I’m already a bit of a guerrilla teacher in that I bring into the class a good deal of criticism of traditional schooling experiences to get the students to begin questioning their own views and values on this matter. I try to use my own moral dilemma to deepen the discussion and to invite students to help me solve this problem. It works pretty well, but in the end I still feel like an agent of the state as I pass judgment on student work, assign grades, and decide who is worthy to benefit from the opportunities of passing my class and who is not. On some level, this just does not sit well with the “free-range” approach I find myself taking with the education of my own son. I feel somewhat hypocritical as my values clash at times with the procedural mechanisms of state-run schooling.

Now don’t get me wrong, I absolutely believe in education (in all forms), but also in the fundamental right for one to pursue their own brand of education–to pursue their passions freely and not to be forced into certain educational experiences before one can gain access to a better life. I believe that all people should have the chance to learn freely, at their own pace, setting their own course, and without fear of judgment.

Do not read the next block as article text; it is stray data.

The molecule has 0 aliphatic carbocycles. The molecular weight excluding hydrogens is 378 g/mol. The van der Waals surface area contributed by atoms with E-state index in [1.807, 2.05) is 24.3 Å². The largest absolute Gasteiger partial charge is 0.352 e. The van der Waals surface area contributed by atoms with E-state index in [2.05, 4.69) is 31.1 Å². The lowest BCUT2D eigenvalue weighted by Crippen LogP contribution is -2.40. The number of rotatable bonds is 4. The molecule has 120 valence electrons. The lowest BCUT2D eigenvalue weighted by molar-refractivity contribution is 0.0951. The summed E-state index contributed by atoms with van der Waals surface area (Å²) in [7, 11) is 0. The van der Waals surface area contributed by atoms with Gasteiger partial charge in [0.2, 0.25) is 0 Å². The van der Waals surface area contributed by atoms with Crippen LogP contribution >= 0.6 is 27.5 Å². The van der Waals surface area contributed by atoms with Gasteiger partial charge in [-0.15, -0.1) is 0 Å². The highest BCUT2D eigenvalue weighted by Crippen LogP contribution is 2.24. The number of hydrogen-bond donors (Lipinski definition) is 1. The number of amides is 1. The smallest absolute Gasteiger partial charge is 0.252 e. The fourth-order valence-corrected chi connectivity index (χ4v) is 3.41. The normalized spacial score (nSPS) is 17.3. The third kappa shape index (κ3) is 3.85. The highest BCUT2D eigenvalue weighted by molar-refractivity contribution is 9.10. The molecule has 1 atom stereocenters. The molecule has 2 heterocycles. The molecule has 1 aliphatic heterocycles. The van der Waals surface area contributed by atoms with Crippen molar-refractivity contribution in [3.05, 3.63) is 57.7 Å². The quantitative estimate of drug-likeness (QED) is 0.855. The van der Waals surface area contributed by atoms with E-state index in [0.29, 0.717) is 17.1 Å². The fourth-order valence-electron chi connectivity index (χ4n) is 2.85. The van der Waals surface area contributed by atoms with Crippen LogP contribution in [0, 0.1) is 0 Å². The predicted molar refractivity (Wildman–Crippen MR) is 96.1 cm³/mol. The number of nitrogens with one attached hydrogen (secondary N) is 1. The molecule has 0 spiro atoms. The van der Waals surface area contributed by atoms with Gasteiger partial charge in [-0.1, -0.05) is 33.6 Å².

As I work to negotiate the tricky middle ground between state-run higher education and authentic learning, I am trying to develop a personal code of ethics to guide me. Below is what I’ve got so far.

In my interactions with students, I will strive to uphold the following:

  • I will make explicit my views on learning and education, attempt to make clear my struggle to avoid duplicity in what I say and do, and try to raise critical awareness in others regarding personal freedom and responsiblity in learning, education, and life.